if the stabilisation programme succeeds." Moody's said that in
the changed environment, the high exposure to interest rate risk
had weakened the bank's intrinsic health, which is now better reflected
in an "E+" FSR.
Moody's said that the new top management team has been aware of such weaknesses
in the bank's risk profile and has been restructuring the balance sheet.
However, this crisis occurred in the middle of this restructuring
process before management was able to reduce the risk to acceptable levels.
Moody's added that its positive outlook on the bank's FSR reflects the
new strategic initiatives which, if successful, may result
in a stronger bank. Until such initiatives are concluded and the
bank's risk profile is significantly improved, the bank's FSR will
not move to the higher rating category.
Moody's said that the negative outlooks on Ottoman Bank's "D+" FSR
and LCDR reflect a lower level of highly liquid assets on its balance
sheet compared to other "D+" rated banks. Moody's added that
unlike some of its high rated peers, Ottoman has been a net borrower
for most of the crisis period, albeit to a small degree, and
has not been able to benefit from interbank lending to the same extent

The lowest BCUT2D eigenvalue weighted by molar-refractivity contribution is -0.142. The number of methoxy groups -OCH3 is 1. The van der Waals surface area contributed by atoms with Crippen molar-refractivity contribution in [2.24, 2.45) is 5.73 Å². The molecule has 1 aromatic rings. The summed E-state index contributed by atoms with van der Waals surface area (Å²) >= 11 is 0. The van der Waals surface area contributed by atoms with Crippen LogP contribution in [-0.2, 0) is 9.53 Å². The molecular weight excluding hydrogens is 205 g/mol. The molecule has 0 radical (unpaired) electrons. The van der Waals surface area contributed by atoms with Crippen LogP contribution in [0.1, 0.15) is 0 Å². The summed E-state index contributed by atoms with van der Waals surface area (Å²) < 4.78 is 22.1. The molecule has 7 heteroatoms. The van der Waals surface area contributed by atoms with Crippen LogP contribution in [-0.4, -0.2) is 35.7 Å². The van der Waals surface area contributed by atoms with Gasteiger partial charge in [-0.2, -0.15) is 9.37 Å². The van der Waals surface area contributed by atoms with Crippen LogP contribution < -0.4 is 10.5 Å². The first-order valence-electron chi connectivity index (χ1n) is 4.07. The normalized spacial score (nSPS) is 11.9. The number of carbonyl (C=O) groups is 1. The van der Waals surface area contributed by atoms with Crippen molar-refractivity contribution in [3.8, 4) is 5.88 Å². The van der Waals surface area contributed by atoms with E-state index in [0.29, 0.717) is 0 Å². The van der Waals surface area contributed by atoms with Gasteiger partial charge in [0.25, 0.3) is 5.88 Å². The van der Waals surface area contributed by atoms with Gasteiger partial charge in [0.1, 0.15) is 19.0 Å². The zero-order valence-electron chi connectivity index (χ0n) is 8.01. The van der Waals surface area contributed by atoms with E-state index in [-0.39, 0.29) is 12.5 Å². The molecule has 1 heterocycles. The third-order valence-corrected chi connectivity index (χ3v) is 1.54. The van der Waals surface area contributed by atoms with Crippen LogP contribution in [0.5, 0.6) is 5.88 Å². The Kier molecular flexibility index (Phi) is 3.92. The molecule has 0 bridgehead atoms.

as its peers. Moody's said that although the crisis may affect
Ottoman's profitability relatively more than some of its peers,
the bank's intrinsic health and its franchise remain strong and consistent
with "D+" ratings.
Moody's said that confirming the "D" FSR with a stable outlook is a reflection
of Pamukbank's lower susceptibility to interest rate risk compared to
its peers. At the onset of the crisis, Pamukbank had a TL
repo book of around 1.6% of total assets with nearly 64%
in floating rate notes. The bank's gross foreign currency open
position was around 30% of total equity, much lower than
most of its peers. Moody's said that it was comforted by Pamukbank's
liquidity position during the crisis, which stems from a broad and
stable funding base. Moody's, however, was concerned
by the high volatility in the share prices of Yapi ve Kredi Bankasi and
Turkcell, both of which are held on Pamukbank's balance sheet and
marked to market. Such volatility has a negative effect on the